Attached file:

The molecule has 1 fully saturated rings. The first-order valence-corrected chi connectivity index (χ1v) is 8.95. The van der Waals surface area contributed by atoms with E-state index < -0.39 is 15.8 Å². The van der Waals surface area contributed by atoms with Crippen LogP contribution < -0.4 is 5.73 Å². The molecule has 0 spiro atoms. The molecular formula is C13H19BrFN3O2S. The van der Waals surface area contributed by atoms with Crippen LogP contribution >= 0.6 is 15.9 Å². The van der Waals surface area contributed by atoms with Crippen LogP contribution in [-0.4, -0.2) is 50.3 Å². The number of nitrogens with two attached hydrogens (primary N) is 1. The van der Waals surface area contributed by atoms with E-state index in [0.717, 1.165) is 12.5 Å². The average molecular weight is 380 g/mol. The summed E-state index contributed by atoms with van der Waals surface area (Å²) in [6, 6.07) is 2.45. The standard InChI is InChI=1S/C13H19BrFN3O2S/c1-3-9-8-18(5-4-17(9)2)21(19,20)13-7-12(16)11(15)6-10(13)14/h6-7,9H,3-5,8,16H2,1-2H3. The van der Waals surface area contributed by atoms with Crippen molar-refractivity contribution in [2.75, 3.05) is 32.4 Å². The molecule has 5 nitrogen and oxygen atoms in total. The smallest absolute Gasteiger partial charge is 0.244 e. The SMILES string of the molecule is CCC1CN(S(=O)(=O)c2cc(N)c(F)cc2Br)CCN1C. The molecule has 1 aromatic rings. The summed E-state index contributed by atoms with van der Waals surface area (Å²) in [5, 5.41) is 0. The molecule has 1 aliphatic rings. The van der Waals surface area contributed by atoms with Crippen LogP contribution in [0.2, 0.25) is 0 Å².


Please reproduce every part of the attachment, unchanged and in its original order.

The molecule has 1 fully saturated rings. The first-order valence-corrected chi connectivity index (χ1v) is 8.95. The van der Waals surface area contributed by atoms with E-state index < -0.39 is 15.8 Å². The van der Waals surface area contributed by atoms with Crippen LogP contribution < -0.4 is 5.73 Å². The molecule has 0 spiro atoms. The molecular formula is C13H19BrFN3O2S. The van der Waals surface area contributed by atoms with Crippen LogP contribution >= 0.6 is 15.9 Å². The van der Waals surface area contributed by atoms with Crippen LogP contribution in [-0.4, -0.2) is 50.3 Å². The number of nitrogens with two attached hydrogens (primary N) is 1. The van der Waals surface area contributed by atoms with E-state index in [0.717, 1.165) is 12.5 Å². The average molecular weight is 380 g/mol. The summed E-state index contributed by atoms with van der Waals surface area (Å²) in [6, 6.07) is 2.45. The standard InChI is InChI=1S/C13H19BrFN3O2S/c1-3-9-8-18(5-4-17(9)2)21(19,20)13-7-12(16)11(15)6-10(13)14/h6-7,9H,3-5,8,16H2,1-2H3. The van der Waals surface area contributed by atoms with Crippen molar-refractivity contribution in [2.75, 3.05) is 32.4 Å². The molecule has 5 nitrogen and oxygen atoms in total. The smallest absolute Gasteiger partial charge is 0.244 e. The SMILES string of the molecule is CCC1CN(S(=O)(=O)c2cc(N)c(F)cc2Br)CCN1C. The molecule has 1 aromatic rings. The summed E-state index contributed by atoms with van der Waals surface area (Å²) in [5, 5.41) is 0. The molecule has 1 aliphatic rings. The van der Waals surface area contributed by atoms with Crippen LogP contribution in [0.2, 0.25) is 0 Å².